None of this is to excuse a gung-ho American militaristic response that will
undoubtedly lead to the death of more innocents; or, for that matter, is it
an exculpation of the US government's hypocritical support for other
dictatorships (Saudi Arabia comes to mind here) around the world. The only
long-term solution to the nihilistic terror of Islamic fundamentalism is the
promotion and growth of parliamentary democracy across the Moslem and Arab

Nor should opposing the Irish Left's detestation of Israel - the only
democracy in the Middle East - preclude support for a Palestinian homeland
and justice for the Palestinian people. Moreover, the positive side to Irish
neutrality, our promotion of diplomatic settlements, our proud UN
peacekeeping traditions, must be maintained.

'Since I finished writing Republic of Fear, the chamber of horrors that is
Saddam Hussein's Iraq has mushroomed into something that not even the most
morbid imagination could have foreseen,' wrote Al-Khalil just before the
Gulf War.

Arguably, only one such state today can match that 'chamber of horrors' in
terms of internal repression and ruthlessness - Afghanistan under the
Taliban. Over the next few weeks as the West prepares to strike back, the
same cretinous anti-American, anti-sanctions lobby, Saddam's useful idiots,
will be howling once more. Those voices who put the responsibility for the
Iraqi citizen's misery on the West's door rather than where it should lie,
at the feet of the Ba'ath clique, are the ones who are also the most
strident in opposing any US action against the perpetrators of America's
bloody Tuesday.

Like the IRA in the Second World War who supported Hitler, the Irish Left
through its sullen paranoiac anti-Americanism will soon find itself today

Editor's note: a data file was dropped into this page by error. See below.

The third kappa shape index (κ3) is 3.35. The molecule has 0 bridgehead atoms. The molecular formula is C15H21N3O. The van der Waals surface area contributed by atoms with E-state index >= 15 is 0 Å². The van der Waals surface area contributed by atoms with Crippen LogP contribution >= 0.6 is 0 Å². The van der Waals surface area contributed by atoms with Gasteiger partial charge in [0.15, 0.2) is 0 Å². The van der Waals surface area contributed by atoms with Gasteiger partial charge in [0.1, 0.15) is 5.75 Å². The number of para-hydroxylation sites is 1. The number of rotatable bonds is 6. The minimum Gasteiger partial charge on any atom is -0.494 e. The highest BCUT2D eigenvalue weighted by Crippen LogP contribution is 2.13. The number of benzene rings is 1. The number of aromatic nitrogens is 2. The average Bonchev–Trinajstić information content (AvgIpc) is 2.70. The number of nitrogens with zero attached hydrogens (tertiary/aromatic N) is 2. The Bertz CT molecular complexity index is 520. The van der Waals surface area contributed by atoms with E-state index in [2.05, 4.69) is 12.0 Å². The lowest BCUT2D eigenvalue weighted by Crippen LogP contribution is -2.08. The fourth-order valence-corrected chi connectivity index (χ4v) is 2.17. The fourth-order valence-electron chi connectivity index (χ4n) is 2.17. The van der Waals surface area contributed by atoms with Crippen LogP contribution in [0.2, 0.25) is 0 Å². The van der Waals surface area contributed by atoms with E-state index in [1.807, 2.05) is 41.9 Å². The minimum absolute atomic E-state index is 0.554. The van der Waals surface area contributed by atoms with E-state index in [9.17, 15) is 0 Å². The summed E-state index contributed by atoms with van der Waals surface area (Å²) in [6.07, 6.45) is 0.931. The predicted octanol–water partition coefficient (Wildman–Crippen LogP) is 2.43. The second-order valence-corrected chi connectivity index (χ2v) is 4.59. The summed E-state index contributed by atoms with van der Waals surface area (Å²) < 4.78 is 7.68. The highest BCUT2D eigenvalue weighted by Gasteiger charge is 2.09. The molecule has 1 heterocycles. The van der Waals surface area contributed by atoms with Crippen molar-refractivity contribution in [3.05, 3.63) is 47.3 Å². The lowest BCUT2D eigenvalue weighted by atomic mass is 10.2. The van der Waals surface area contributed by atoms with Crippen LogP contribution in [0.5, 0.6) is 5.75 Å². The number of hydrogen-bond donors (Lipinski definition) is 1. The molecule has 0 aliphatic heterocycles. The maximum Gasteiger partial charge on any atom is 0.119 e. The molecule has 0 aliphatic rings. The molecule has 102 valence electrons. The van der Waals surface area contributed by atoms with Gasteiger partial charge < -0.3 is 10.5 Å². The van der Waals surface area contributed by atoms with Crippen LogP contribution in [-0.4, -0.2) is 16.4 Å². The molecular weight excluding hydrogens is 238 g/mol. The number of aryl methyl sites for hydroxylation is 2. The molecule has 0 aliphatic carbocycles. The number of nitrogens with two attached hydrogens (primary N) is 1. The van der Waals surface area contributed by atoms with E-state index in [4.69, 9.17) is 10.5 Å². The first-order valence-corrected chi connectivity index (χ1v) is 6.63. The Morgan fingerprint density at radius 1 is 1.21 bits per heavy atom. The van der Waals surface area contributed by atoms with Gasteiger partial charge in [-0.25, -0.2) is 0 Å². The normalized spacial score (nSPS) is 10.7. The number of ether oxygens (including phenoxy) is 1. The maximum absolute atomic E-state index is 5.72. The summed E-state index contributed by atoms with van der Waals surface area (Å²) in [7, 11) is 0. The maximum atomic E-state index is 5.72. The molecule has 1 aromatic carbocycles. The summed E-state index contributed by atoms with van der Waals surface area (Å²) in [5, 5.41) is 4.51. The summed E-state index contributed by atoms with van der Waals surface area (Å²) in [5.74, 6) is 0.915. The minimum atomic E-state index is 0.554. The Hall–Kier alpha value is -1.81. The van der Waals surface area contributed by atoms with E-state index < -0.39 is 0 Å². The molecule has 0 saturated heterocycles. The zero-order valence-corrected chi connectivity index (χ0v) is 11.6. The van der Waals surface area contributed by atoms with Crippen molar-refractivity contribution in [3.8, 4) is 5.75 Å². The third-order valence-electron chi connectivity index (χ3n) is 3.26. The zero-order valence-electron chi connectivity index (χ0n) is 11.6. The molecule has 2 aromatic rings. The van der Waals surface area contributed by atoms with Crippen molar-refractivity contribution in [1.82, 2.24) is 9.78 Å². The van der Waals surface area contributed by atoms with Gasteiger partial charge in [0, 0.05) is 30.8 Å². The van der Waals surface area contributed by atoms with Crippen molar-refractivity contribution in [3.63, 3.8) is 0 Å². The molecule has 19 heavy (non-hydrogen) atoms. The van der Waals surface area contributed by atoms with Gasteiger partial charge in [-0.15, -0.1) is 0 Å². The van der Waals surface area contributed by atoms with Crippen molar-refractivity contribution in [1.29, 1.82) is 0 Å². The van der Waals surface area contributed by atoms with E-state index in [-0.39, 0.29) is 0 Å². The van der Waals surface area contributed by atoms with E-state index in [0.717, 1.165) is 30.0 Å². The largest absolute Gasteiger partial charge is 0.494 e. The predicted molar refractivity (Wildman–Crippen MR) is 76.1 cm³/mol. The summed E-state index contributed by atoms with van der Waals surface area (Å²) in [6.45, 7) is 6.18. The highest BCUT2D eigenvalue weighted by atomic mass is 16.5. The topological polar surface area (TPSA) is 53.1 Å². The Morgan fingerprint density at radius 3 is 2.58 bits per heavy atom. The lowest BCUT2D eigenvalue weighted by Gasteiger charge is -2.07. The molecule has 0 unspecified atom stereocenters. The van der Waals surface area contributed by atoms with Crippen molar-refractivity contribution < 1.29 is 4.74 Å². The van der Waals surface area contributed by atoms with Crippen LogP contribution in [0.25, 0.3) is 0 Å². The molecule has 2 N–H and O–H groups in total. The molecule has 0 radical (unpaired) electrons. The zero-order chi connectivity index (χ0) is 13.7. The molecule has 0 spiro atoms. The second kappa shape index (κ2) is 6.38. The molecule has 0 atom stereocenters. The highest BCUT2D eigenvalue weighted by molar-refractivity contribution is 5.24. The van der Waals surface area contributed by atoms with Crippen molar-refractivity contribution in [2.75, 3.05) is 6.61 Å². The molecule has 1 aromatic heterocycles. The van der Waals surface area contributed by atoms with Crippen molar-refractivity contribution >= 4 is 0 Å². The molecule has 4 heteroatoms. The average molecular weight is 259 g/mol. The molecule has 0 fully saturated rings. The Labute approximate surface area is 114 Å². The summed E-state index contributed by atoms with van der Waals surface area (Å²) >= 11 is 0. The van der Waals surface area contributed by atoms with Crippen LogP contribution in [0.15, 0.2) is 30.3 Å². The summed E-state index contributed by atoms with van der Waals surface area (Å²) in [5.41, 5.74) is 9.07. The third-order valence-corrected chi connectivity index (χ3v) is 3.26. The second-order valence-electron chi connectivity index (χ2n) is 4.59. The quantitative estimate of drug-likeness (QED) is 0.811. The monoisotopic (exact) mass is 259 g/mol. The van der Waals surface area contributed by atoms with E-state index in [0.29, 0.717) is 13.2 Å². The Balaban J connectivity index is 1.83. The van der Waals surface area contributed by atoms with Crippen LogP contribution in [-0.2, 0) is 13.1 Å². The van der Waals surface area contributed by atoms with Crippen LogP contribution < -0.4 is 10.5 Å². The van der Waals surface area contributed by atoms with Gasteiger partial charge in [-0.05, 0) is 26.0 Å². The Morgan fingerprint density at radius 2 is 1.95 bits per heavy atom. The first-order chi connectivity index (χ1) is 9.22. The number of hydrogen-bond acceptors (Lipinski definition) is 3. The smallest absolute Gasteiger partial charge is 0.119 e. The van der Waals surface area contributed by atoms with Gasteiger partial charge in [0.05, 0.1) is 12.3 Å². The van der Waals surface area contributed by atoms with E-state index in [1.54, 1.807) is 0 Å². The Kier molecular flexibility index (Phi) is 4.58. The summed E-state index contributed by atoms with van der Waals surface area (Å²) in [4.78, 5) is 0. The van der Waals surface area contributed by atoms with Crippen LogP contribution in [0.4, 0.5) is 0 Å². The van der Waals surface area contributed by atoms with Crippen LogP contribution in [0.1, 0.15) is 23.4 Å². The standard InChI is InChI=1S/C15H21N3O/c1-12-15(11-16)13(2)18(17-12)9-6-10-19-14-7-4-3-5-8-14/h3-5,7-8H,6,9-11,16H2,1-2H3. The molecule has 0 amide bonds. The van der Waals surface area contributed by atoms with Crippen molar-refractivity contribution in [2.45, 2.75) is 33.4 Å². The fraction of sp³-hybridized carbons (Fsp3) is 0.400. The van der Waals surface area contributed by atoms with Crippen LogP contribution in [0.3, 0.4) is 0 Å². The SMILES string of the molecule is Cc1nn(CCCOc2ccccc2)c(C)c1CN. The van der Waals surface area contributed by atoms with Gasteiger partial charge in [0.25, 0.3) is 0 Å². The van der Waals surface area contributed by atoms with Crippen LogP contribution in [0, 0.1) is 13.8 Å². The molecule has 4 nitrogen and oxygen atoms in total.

objectively siding with theocratic fascists who throw acid in women's faces
just because they want to go to work or be educated.

Saddam and sanctions

Saturday September 22, 2001

Martin Amis states (G2, September 18) that Americans "are hated and hated
intelligibly. How many of them know ... that their government has destroyed
at least 5% of the Iraqi population?" If Mr Amis is referring to the effect
of sanctions, it is untrue.

Sanctions were imposed after the Gulf war not by the US but by the UN
security council. They are intended to compel Saddam to abide by successive
resolutions and abandon his ambition to build weapons of mass destruction.
Sanctions have certainly failed to achieve that; indeed Saddam has
deliberately evaded them and he expelled the UN's weapons' inspectors in
1998. They believed that Iraq still held huge stocks of material with which
to make biological and nerve gas weapons.

Sanctions have indeed caused far more suffering to ordinary Iraqis than to
Saddam and his elite. But it is specious to blame America for this. It is
wholly the fault of the Iraqi dictatorship. If it had abandoned its illegal
and terrifying weapons programme, sanctions would have ended.

Failing that, the regime could have made proper use of the UN oil-for-food
programme set up to allow the import of food and medicines for children and
other vulnerable people. The Iraqi government has never taken full advantage
of these funds - it spends money on its own elite and prefers to be able to
blame dying children on the west and on America in particular. It is
frightening that such literally murderous propaganda appears to be so

William Shawcross